# Day 66: Updating Tests

I have always handed back my quizzes and some tests because I think it is important for students to take the time to review mistakes, ask questions and seek better understanding through mistake analysis.  At my school, the math department has been required by the school board to return all assessments although most other departments are not.   We have asked if we can keep the assessments and make them available to students in our classroom at any time; the answer was NO. This past year, we did finally convinced our school board that we can’t hand back our Finals because of the time component in creating them and this was agreed upon.

Subsequently, over the years, students have created Facebook accounts for the various math courses we offer at the high school and then the returned assessments are scanned and posted for all to see.  The purpose of this site is to help students get good grades by having access to the rich questions asked on our assessments, go over them with their tutors (who also have the exams on file) so that they have practiced the response over and over again.  Thus, for many students, the assessment doesn’t assess the ability to bring to bear their conceptual understanding and procedural fluency in new and unfamiliar situations.

For example, one question we have asked is the following:

Find the equation of the line (in the most efficient form) through the two given points on y = sec(x):

The goals of this question are for students to read and use the scale, evaluate y = sec x for various inputs, apply old knowledge in a new way (write an equation of a line with non-integer values), and be comfortable with unusual forms of answers.  If students see this question prior to the test, then it becomes a routine problem.  The student response does not inform me about how well they are making sense of the structures inherent in a problem, applying some basic skills of evaluating trig expressions, finding slope, and writing the equation in a most efficient form, namely, point-slope form.  Our calculus teachers say that students can use the calculus to generate information, but when it comes to writing an equation of a line (good ‘ol Alg 1 skill) they freeze up, mostly because the numbers aren’t integers or decimals.  We also emphasize why point-slope is a more efficient form than slope-intercept when working with radicals, radians, etc. because one doesn’t have to calculate the y-intercept with “ugly” numbers.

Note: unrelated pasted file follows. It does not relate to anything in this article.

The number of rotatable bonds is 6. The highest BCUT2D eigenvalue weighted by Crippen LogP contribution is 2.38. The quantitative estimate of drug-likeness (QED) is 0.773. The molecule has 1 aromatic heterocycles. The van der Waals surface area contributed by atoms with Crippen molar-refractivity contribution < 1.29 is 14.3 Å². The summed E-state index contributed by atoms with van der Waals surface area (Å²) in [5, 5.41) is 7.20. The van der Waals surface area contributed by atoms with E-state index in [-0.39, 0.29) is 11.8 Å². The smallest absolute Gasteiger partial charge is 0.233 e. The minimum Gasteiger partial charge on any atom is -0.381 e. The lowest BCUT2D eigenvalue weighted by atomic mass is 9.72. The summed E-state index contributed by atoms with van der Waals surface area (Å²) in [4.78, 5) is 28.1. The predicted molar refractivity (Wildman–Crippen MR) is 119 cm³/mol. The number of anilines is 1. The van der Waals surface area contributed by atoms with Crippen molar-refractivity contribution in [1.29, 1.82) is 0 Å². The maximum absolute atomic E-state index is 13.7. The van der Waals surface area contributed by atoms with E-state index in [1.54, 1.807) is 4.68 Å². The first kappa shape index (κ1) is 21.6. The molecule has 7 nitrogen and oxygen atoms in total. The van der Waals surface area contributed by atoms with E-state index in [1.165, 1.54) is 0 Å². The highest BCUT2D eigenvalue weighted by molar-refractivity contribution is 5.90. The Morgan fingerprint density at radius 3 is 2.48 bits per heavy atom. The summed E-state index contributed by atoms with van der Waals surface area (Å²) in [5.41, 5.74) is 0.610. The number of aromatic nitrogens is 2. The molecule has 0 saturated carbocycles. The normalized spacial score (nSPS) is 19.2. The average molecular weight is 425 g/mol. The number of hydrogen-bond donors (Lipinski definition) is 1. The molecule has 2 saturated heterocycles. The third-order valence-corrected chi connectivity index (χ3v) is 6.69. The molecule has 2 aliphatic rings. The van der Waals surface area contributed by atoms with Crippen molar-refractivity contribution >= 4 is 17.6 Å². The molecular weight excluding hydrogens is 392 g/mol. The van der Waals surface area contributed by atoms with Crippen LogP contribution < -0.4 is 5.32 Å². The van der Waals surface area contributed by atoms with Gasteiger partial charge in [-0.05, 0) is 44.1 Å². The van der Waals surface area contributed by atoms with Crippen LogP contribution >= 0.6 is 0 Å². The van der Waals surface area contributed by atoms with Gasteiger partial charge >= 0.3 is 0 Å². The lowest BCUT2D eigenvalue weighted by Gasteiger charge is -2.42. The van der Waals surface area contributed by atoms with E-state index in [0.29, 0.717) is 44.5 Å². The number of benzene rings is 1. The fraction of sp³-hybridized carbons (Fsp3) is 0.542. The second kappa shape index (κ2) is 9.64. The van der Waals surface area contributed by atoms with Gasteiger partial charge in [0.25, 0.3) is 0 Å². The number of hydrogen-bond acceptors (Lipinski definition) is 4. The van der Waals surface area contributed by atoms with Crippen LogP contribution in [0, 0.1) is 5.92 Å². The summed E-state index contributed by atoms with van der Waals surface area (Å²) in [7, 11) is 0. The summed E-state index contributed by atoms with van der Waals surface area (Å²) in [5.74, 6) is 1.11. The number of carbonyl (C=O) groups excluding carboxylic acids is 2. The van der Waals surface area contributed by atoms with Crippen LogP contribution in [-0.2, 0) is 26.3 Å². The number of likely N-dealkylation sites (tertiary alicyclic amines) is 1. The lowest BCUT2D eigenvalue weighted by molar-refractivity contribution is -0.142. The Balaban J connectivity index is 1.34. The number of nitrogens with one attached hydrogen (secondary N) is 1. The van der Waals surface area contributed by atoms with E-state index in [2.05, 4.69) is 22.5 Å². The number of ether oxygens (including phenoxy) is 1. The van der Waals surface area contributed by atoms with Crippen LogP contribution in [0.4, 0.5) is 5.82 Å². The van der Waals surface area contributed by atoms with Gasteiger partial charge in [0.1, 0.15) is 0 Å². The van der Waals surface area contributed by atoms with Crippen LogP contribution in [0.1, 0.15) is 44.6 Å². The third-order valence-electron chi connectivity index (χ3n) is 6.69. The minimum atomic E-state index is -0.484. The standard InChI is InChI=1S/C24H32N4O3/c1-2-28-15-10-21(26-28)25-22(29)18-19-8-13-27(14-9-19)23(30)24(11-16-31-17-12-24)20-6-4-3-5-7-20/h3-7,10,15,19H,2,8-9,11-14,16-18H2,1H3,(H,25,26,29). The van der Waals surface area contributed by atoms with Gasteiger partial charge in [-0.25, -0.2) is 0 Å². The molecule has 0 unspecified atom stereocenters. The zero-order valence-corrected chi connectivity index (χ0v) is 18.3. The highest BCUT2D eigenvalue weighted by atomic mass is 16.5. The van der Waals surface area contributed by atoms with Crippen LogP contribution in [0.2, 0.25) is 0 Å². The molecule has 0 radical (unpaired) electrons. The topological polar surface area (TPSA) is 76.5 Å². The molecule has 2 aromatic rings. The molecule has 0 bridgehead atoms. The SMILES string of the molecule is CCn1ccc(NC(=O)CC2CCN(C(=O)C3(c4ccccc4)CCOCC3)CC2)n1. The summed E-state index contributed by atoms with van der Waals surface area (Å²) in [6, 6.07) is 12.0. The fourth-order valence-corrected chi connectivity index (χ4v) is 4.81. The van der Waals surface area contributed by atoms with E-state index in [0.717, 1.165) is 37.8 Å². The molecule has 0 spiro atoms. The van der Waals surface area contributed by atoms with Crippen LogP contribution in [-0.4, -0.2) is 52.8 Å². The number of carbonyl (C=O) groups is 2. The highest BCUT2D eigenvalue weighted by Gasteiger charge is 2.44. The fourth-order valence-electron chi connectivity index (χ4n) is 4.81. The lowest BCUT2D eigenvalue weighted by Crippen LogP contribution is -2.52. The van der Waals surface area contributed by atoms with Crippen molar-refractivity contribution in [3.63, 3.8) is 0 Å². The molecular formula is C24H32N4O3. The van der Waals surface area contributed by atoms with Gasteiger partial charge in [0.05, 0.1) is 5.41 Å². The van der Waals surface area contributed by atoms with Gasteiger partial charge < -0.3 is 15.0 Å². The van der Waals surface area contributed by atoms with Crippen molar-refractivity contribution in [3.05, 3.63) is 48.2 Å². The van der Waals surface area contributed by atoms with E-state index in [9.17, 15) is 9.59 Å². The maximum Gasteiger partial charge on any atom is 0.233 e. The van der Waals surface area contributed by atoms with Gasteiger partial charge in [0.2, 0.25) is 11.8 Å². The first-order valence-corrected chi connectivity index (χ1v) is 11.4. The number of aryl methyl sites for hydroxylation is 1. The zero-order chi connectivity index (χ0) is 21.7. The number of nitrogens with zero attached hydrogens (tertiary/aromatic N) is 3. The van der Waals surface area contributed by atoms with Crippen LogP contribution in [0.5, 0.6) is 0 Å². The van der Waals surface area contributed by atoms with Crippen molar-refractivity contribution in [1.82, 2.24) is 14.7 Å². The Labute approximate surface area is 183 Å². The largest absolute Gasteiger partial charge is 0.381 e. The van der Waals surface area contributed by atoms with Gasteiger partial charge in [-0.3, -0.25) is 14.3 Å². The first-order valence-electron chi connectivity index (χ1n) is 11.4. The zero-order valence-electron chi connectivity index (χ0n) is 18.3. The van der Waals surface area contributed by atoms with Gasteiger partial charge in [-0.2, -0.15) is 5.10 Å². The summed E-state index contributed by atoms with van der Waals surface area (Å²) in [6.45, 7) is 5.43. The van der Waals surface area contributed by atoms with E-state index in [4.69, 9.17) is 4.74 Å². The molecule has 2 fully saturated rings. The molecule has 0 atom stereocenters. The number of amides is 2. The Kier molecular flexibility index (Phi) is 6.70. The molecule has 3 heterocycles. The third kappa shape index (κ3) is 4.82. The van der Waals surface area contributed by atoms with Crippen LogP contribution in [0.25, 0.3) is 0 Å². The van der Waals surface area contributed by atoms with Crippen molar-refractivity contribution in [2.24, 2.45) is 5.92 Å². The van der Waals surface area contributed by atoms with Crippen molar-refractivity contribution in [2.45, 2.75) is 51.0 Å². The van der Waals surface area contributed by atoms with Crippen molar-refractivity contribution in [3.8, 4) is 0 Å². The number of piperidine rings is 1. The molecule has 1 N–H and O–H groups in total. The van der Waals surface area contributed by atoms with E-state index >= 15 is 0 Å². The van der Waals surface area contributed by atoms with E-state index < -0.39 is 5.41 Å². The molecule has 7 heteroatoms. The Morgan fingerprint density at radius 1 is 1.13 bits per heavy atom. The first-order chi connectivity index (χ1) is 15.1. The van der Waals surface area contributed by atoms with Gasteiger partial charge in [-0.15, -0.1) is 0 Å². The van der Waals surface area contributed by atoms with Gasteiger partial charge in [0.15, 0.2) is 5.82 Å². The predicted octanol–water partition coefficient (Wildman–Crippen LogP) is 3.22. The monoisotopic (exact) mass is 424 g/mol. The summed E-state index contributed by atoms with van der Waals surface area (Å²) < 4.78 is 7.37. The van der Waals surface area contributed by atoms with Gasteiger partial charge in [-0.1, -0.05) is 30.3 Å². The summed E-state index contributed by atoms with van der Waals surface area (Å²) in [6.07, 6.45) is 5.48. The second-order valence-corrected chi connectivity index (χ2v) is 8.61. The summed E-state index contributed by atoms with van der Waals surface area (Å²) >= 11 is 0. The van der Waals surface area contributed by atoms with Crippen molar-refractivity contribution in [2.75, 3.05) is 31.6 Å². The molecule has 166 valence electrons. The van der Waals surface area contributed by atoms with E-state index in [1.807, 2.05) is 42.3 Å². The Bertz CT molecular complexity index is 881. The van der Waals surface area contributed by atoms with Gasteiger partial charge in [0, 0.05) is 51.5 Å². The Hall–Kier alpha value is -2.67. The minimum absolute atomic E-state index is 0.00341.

With this community practice, it makes it challenging to create new and authentic assessments that actually test student knowledge and not their ability to mimic assessments they have seen.  Yes, I know students could pass around old assessments if they kept them, but the effort and diligence to do this was large, and the follow-through for most students was very small.  Now with the electronic posting option, little effort or forethought by the student is needed to preview every single previously-given assessment.

So today, for AP Stats, I am adjusting some of the questions on Thursday’s assessment to update them as well as include new questions to get at their conceptual understanding as well as their computational fluency and contextual interpretation.  So I created (based on initial work done on the Collegeboard site) a question grid like the one below.  I have seen AP Question Grids done in an Excel spreadsheet so that searching for specific kinds of questions is easier.  Maybe some day I’ll switch over

I spent some time looking for a question about Combining Random Variables and finalizing this year’s exams.

How much time do you spend writing assessments?  Are you required to return assessments and if so, what is the impact on your assessment preparations and practice?  Would love to hear some time saving ways to create authentic and powerful assessment questions.